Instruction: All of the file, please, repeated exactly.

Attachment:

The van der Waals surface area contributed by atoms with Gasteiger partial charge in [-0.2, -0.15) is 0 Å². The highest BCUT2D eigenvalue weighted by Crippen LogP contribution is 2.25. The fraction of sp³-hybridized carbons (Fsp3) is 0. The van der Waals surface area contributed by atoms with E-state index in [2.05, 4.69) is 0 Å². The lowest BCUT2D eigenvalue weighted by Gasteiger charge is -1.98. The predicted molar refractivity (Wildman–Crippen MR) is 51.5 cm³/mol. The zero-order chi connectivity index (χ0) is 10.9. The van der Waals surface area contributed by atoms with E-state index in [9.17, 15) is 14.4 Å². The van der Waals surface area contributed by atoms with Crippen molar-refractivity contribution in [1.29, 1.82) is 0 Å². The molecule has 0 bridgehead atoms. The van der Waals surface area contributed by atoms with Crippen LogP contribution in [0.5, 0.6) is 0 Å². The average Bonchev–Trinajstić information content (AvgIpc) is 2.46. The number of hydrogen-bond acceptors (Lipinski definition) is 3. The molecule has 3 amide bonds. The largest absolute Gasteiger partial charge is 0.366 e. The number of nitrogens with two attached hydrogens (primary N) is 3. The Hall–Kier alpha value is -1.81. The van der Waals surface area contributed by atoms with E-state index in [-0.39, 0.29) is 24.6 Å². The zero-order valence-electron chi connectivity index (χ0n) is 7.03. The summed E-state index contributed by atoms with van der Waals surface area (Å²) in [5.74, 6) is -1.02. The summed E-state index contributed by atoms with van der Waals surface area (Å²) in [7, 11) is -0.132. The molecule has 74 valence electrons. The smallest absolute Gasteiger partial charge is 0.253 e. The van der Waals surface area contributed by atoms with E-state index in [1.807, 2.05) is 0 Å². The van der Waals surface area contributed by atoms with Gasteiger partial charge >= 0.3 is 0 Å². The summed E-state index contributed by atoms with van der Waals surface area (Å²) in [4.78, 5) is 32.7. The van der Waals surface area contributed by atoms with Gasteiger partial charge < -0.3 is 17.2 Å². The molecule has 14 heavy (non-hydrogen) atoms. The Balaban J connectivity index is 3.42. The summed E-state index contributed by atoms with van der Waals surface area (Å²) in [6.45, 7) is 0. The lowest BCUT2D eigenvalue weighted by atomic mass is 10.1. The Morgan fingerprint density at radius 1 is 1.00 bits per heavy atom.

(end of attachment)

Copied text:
The van der Waals surface area contributed by atoms with Gasteiger partial charge in [-0.2, -0.15) is 0 Å². The highest BCUT2D eigenvalue weighted by Crippen LogP contribution is 2.25. The fraction of sp³-hybridized carbons (Fsp3) is 0. The van der Waals surface area contributed by atoms with E-state index in [2.05, 4.69) is 0 Å². The lowest BCUT2D eigenvalue weighted by Gasteiger charge is -1.98. The predicted molar refractivity (Wildman–Crippen MR) is 51.5 cm³/mol. The zero-order chi connectivity index (χ0) is 10.9. The van der Waals surface area contributed by atoms with E-state index in [9.17, 15) is 14.4 Å². The van der Waals surface area contributed by atoms with Crippen molar-refractivity contribution in [1.29, 1.82) is 0 Å². The molecule has 0 bridgehead atoms. The van der Waals surface area contributed by atoms with Crippen LogP contribution in [0.5, 0.6) is 0 Å². The average Bonchev–Trinajstić information content (AvgIpc) is 2.46. The number of hydrogen-bond acceptors (Lipinski definition) is 3. The molecule has 3 amide bonds. The largest absolute Gasteiger partial charge is 0.366 e. The number of nitrogens with two attached hydrogens (primary N) is 3. The Hall–Kier alpha value is -1.81. The van der Waals surface area contributed by atoms with E-state index in [-0.39, 0.29) is 24.6 Å². The zero-order valence-electron chi connectivity index (χ0n) is 7.03. The summed E-state index contributed by atoms with van der Waals surface area (Å²) in [5.74, 6) is -1.02. The summed E-state index contributed by atoms with van der Waals surface area (Å²) in [7, 11) is -0.132. The molecule has 74 valence electrons. The smallest absolute Gasteiger partial charge is 0.253 e. The van der Waals surface area contributed by atoms with E-state index in [1.807, 2.05) is 0 Å². The van der Waals surface area contributed by atoms with Gasteiger partial charge >= 0.3 is 0 Å². The summed E-state index contributed by atoms with van der Waals surface area (Å²) in [4.78, 5) is 32.7. The van der Waals surface area contributed by atoms with Gasteiger partial charge < -0.3 is 17.2 Å². The molecule has 14 heavy (non-hydrogen) atoms. The Balaban J connectivity index is 3.42. The summed E-state index contributed by atoms with van der Waals surface area (Å²) in [6.45, 7) is 0. The lowest BCUT2D eigenvalue weighted by atomic mass is 10.1. The Morgan fingerprint density at radius 1 is 1.00 bits per heavy atom.